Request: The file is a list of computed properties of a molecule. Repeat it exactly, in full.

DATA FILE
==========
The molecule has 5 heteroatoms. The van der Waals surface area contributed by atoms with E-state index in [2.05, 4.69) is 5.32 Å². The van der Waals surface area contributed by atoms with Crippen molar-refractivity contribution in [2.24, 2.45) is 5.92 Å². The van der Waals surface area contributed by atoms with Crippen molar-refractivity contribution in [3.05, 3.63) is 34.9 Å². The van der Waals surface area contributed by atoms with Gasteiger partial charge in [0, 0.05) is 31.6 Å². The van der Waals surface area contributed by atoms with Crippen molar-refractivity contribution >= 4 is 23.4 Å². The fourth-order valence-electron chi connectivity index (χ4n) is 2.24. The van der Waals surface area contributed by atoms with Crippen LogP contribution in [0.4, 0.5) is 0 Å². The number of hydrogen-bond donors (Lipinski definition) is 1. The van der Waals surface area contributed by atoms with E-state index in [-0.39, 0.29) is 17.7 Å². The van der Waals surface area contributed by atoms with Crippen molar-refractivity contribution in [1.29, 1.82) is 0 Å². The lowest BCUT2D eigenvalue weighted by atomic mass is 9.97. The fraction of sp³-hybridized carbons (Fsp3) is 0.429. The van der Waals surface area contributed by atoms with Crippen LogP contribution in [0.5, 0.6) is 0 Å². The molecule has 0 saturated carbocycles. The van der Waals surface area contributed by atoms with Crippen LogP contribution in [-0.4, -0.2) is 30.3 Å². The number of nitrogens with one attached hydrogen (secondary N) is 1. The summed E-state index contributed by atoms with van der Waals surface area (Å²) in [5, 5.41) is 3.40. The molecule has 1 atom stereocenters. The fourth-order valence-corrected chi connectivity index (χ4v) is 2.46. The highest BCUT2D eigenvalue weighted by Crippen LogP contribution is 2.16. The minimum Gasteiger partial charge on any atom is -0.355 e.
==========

The molecule has 5 heteroatoms. The van der Waals surface area contributed by atoms with E-state index in [2.05, 4.69) is 5.32 Å². The van der Waals surface area contributed by atoms with Crippen molar-refractivity contribution in [2.24, 2.45) is 5.92 Å². The van der Waals surface area contributed by atoms with Crippen molar-refractivity contribution in [3.05, 3.63) is 34.9 Å². The van der Waals surface area contributed by atoms with Gasteiger partial charge in [0, 0.05) is 31.6 Å². The van der Waals surface area contributed by atoms with Crippen molar-refractivity contribution >= 4 is 23.4 Å². The fourth-order valence-electron chi connectivity index (χ4n) is 2.24. The van der Waals surface area contributed by atoms with Crippen LogP contribution in [0.4, 0.5) is 0 Å². The number of hydrogen-bond donors (Lipinski definition) is 1. The van der Waals surface area contributed by atoms with E-state index in [-0.39, 0.29) is 17.7 Å². The van der Waals surface area contributed by atoms with Crippen molar-refractivity contribution in [1.29, 1.82) is 0 Å². The lowest BCUT2D eigenvalue weighted by atomic mass is 9.97. The fraction of sp³-hybridized carbons (Fsp3) is 0.429. The van der Waals surface area contributed by atoms with Crippen LogP contribution in [0.5, 0.6) is 0 Å². The molecule has 0 saturated carbocycles. The van der Waals surface area contributed by atoms with Crippen LogP contribution in [-0.4, -0.2) is 30.3 Å². The number of nitrogens with one attached hydrogen (secondary N) is 1. The summed E-state index contributed by atoms with van der Waals surface area (Å²) in [5, 5.41) is 3.40. The molecule has 1 atom stereocenters. The fourth-order valence-corrected chi connectivity index (χ4v) is 2.46. The highest BCUT2D eigenvalue weighted by Crippen LogP contribution is 2.16. The minimum Gasteiger partial charge on any atom is -0.355 e.